The Algona Upper Des Moines from Algona, Iowa on June 14, 1966 · Page 13
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The Algona Upper Des Moines from Algona, Iowa · Page 13

Algona, Iowa
Issue Date:
Tuesday, June 14, 1966
Page 13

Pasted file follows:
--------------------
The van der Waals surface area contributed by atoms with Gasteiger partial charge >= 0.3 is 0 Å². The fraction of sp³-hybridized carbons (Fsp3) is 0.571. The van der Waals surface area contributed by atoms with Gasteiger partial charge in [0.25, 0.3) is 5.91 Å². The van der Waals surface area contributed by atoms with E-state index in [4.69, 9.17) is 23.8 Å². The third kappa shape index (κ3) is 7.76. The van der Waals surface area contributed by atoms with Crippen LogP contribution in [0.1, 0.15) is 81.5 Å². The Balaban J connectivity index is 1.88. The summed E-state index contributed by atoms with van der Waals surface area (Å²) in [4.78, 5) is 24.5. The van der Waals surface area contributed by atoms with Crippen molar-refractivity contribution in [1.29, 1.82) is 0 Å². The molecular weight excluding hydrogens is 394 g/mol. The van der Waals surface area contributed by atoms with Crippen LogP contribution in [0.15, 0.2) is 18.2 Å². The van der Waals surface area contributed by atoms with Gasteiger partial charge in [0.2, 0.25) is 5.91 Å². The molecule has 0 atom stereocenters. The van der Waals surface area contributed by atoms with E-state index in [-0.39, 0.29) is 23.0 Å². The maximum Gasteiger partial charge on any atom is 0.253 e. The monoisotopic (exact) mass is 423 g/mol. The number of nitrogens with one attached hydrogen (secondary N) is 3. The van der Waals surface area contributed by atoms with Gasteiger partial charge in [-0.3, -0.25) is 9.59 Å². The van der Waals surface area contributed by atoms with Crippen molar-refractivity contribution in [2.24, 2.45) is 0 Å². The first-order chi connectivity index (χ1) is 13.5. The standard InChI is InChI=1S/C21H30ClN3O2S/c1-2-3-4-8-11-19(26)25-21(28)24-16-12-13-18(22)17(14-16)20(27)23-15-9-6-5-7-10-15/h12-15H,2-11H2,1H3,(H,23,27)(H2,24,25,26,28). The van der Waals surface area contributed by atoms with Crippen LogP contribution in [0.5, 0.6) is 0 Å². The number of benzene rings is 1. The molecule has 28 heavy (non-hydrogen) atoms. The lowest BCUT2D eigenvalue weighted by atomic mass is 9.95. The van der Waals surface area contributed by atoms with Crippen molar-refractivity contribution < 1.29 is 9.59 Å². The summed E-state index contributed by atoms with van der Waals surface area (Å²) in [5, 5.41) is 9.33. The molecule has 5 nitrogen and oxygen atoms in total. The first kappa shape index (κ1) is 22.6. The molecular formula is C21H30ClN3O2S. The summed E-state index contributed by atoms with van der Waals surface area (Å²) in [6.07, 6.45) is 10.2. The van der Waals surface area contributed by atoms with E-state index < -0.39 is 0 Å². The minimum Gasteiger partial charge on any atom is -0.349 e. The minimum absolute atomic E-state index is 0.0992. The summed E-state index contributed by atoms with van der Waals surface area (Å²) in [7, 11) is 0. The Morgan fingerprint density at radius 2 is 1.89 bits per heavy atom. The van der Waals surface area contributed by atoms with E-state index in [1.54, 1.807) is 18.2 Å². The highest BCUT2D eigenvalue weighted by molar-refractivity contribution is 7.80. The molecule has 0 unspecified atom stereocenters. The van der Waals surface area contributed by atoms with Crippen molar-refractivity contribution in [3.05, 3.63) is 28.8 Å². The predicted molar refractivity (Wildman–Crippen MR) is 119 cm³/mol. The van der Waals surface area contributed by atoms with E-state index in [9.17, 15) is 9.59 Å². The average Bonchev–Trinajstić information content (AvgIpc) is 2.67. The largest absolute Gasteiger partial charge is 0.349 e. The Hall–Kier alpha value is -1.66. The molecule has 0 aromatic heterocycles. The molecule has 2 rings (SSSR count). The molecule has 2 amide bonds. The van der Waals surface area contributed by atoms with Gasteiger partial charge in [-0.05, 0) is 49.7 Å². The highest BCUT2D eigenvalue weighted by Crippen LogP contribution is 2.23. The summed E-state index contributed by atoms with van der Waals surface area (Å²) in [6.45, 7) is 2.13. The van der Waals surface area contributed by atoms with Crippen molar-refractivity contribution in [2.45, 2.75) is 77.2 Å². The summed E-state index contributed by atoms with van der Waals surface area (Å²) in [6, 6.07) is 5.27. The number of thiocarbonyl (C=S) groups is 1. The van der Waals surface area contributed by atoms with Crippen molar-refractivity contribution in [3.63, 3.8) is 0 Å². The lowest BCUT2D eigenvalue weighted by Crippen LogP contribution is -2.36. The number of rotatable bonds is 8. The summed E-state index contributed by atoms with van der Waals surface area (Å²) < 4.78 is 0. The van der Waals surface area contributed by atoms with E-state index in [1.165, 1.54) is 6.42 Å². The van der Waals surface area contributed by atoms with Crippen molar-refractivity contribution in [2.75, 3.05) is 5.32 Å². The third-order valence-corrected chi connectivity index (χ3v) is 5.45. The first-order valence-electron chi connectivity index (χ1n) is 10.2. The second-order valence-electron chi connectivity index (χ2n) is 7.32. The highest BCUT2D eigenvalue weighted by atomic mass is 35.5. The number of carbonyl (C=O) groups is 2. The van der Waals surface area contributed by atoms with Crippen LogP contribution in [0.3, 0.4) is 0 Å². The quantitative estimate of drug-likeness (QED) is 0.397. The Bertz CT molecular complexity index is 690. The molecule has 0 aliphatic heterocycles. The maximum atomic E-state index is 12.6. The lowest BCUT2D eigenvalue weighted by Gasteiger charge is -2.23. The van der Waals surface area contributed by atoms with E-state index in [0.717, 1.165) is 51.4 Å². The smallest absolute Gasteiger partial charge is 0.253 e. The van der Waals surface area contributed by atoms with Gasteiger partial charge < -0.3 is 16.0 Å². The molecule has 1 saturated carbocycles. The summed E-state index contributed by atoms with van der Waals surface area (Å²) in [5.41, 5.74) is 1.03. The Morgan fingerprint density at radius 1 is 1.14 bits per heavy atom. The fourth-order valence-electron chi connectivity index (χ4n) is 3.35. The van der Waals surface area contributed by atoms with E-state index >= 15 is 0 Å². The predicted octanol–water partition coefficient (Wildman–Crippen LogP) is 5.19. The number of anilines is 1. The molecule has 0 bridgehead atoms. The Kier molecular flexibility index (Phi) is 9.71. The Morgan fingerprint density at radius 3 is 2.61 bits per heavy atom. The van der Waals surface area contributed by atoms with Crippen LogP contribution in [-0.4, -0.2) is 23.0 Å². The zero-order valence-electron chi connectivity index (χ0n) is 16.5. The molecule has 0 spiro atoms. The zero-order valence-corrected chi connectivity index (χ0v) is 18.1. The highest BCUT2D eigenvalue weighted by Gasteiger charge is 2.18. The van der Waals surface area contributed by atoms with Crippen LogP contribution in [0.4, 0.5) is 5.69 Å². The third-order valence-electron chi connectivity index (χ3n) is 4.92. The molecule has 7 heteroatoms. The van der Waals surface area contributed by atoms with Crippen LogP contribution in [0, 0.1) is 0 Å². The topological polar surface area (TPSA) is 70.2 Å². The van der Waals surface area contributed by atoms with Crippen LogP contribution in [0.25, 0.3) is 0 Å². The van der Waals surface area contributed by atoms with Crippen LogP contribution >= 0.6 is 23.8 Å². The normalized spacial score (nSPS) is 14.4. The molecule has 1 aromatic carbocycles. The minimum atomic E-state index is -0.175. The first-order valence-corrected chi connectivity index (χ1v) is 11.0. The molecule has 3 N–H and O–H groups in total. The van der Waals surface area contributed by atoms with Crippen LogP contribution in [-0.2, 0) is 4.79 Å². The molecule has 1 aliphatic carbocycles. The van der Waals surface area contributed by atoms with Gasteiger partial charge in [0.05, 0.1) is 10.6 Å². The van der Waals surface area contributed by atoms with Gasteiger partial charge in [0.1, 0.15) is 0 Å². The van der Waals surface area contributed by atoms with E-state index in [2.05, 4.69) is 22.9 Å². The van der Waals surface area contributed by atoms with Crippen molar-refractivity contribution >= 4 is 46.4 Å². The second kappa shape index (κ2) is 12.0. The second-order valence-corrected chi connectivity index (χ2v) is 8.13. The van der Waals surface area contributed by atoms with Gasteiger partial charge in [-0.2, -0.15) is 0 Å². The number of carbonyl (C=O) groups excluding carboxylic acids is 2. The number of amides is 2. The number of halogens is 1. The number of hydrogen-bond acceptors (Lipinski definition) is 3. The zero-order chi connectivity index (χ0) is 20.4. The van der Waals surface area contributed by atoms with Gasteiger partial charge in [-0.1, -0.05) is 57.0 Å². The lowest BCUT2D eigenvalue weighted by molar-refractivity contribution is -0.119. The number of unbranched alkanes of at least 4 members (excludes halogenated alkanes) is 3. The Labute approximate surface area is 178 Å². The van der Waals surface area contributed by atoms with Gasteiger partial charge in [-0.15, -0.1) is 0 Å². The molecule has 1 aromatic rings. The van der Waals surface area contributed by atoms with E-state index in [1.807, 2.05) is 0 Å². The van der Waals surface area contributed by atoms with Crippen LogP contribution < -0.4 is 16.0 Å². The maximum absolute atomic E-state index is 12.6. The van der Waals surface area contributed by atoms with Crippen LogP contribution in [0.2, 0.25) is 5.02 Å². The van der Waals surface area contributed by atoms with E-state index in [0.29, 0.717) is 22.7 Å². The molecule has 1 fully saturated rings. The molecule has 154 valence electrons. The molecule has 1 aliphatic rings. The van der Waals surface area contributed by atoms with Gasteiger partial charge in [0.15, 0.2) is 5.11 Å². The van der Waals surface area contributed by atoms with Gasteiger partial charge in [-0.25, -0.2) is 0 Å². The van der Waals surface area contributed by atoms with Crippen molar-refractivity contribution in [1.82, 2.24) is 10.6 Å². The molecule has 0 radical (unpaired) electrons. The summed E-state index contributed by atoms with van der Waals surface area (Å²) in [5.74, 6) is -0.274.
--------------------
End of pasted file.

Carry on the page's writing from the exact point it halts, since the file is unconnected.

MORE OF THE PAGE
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MORGANTOWN, W. Va. -Only those who lived through the heartaches of the great depression will remember it, but the first stab at building the Great Society took place on the bleak and scrawny hills of West Virginia, where the late Mrs. Eleanor Roosevelt and Prof. Rexford GuyTugwellof the Rural Resettlement Administration attempted to resettle destitute and unemployed coal miners. The Arthurdale Experiment became famous chiefly because it was Mrs. Roosevelt* s pet. She made trips to Arthurdale, visited coal miners' homes, encouraged them to cultivate gardens and work in the Hoover vacuum cleaner plant, which she helped locate nearby. The experiment was praised by some, excoriated by others as a socialistic colony. I visited Arthurdale today and the neighboring West Virginia countryside. There have been amazing changes. The coal miners' home are still there, well-kept attractive homes. But the garden plots around them didn't really work. Men who had spent their lives below ground somehow couldn't adjust to gardening in the sunshine. And the Hoover vacuum cleaner plant never did get off the ground. It was switched to an assembly plant for cotton-picking machinery, but that didn't work either. Today, however, there is prosperity in Arthurdale and the surrounding neighborhood, thanks in part to the initiative of West Virginians and especially to the leadership of one man. Instead of a handful of coal miners employed in a vacuum cleaner plant, 650 men and women are employed in a plant producing high pressure valves; while, on the hills around Arthurdale, turkey and chicken farms will produce 10,000,000 chickens and 800,000 turkeys this year alone. - o - —PRIVATE ENTERPRISE—• PAID-Spark plug for this development is not the government but J. W. Ruby, head of the Sterling Faucet Company, a man who came to Morgantown from Ohio in the 1940's with paper in his shoes and patches on his pants. Ruby spent his first few nights in the Morgan Hotel's cheapest room, over the coal-burning heating plant. When he opened the window he was suffocated from the smoke; when he closed the window, he suffocated from hot air. He resolved that if be ever made any money he would buy and revamp the Morgan Hotel. He has now done so. This, however, is only a small part of the change that has come over north central West Virginia. This area, where coal was once king, suffered a terrible economic blow when King Coal was toppled off the throne. But coal has now come back, not as king but as a vital part of an economic republic. The mines have been mechanized, transportation has been streamlined, and today I saw a train so long I couldn't see the caboose or the engine rolling down the tracks of the bBalti- more and Ohio. The diesel locomotive engineer checked his brakes as he slowed down for Cranberry Curve, then went down the mountain's eightmile grade to the valley below. B was a thrilling spectacle of the new prosperity that has come to West Virginia. Unit trains are one reason for the comeback of coal. A mine which can load the entire 100 cars of a unit train within eight boors, sates money for Oe railroad and the mine. But this means the old days of the mines and mule-drawn coal cars inside the mines are over. Diversification, strip mining, and mechanized farming have contributed to the West Virginia revolution. - o - -CHICKENS IN CAVES-- Mr. Ruby, who has done considerable mining, has filled in the ugly pits and replanted .the scars, using chicken and turkey manure to grow new pasturage. Ruby flies his turkey eggs from San Bernardino, Calif., a million per season. Some of his chickens are housed in the Hanheim Caves, where the Alpha Portland Cement Company once dug out limestone, leaving behind huge tunnels under the mountain. The advantage o f raising chickens underground is the evenness of the climate. It doesn't change more than 10 degrees winter or summer. At Oakland, Md., to the north Ruby operates a poultry packing plant, processing SO chickens a minute, 4,800 chickens an hour. Gilman Sylvester, the plant manager, doesn't waste anything except the hen's cackle. Chicken feet are sent to Hong Kong for part of the standard Chinese diet. The feathers are ground up in chicken blood for a feed used in Italy and Japan for chickens, hogs and cattle. Tv*»d«y, Jim* U, 1*66 Afeano, (la.) Upp*t DM Meim* Chicken necks and backs are usually sold to mink farms. The American housewife has become so choosy thai necks and chicken backs now go beffing on the American market Walter Hart, editor emeritus of the liorgantown Dominion News and the town's biggest booster, points with pride to the fact that Morgantown now has 34 millionaires, 268 Cadillacs not over three years old, 51 Lincolns and 25,000 people. He predicts bigger things for the future, especially as a result of such revolutionary innovations as brick and cinder blocks manufactured from fly ash the very fine ashes emitted from factory smokestacks, which hitherto have polluted the atmosphere but in the future will be collected and turned into building materials. Such is the revolution in the state which Mrs. Roosevelt tried so desperately to improve in the dark, almost forgotten days of the great depression. - o- - LIQUOR IN WASHINGTON— Republican Congressmen attempted to put the Democrats in the position of defending the liquor lobby when 30 energetic House members acted to raise the drinking age in the District of Columbia from 18 to 21, thereby making it coincide with the drinking age in Maryland and Virginia. Billiard Schaiberf, chief lobbyist for the Washington Retail Liquor Dealers Association, is now busy buttonholing Democrats to try to overrule the Republican amendment. He calls increasing the drinking age from 18 to 21: "a monster - economically, morally, and socially bad." Spearheading the Republicans who wanted to remove the nation's capital as a Mecca of teenage drinking were William Harsha, Ohio, Thomas Pelly, Wash., Wm. Bray, Ind., Wm. Springer, HI., Ancher Neisen, Minn., and H. R. Gross, Iowa. Charles Joel son of New Jersey was the only Democrat who actively supported them. Joelsoc declared: "TheState of New York has an 18-year-old age limit, and we in New Jersey have a requirement of 21 years. The youngsters go to New York City and are involved in horrible automobile accidents. There is a tragedy almost every weekend; let us here in the nation's capital learn from bitter experience." Minnesota's Neisen had introduced a bill two years ago to change the drinking law in the nation's capital, but Democrats on the District of Columbia Committee bottled it up. Said Rep. Pelly of Washington State: "I have occasion every week to watch these cars that are driven by young people with Virginia license plates who come over and park around the various residential neighborhoods. 320 ACRES and 414 FOR SALE We have jusl listed a 320-acre farm located close to Bancroft, Burt and Lone Rock. Modem hoise, good soil, 5% contract, March 1,1967 possession. We have a 414 acre farm 5 miles south of Algona on Highway 169,5% contract, possession March 1,1967. Carlson Farm Management Co. Algou, Iowa We're remodeling, but still open for business. We're finding many items we didn't know we had - and they're going at ridiculous prices. Stop in and shop our bargains. BOMGAARS BEIM^FR AIM KL.I IM ALGONA